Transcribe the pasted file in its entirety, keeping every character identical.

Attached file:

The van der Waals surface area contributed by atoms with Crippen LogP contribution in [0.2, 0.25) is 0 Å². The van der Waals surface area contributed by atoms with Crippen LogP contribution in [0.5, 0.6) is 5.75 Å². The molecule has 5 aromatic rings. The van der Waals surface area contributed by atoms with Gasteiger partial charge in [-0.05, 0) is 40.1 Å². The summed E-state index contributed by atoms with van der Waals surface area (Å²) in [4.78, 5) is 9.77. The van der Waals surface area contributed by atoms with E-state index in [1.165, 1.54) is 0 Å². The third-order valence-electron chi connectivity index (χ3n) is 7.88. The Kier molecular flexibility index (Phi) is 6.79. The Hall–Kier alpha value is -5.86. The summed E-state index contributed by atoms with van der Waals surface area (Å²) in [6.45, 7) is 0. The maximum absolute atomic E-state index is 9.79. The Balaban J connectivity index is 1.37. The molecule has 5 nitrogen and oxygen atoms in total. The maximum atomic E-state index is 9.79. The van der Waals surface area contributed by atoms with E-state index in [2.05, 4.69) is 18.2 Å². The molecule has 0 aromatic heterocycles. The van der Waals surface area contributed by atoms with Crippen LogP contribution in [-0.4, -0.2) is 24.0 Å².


The van der Waals surface area contributed by atoms with Crippen LogP contribution in [0.2, 0.25) is 0 Å². The van der Waals surface area contributed by atoms with Crippen LogP contribution in [0.5, 0.6) is 5.75 Å². The molecule has 5 aromatic rings. The van der Waals surface area contributed by atoms with Gasteiger partial charge in [-0.05, 0) is 40.1 Å². The summed E-state index contributed by atoms with van der Waals surface area (Å²) in [4.78, 5) is 9.77. The van der Waals surface area contributed by atoms with E-state index in [1.165, 1.54) is 0 Å². The third-order valence-electron chi connectivity index (χ3n) is 7.88. The Kier molecular flexibility index (Phi) is 6.79. The Hall–Kier alpha value is -5.86. The summed E-state index contributed by atoms with van der Waals surface area (Å²) in [6.45, 7) is 0. The maximum absolute atomic E-state index is 9.79. The Balaban J connectivity index is 1.37. The molecule has 5 nitrogen and oxygen atoms in total. The maximum atomic E-state index is 9.79. The van der Waals surface area contributed by atoms with E-state index in [2.05, 4.69) is 18.2 Å². The molecule has 0 aromatic heterocycles. The van der Waals surface area contributed by atoms with Crippen LogP contribution in [-0.4, -0.2) is 24.0 Å².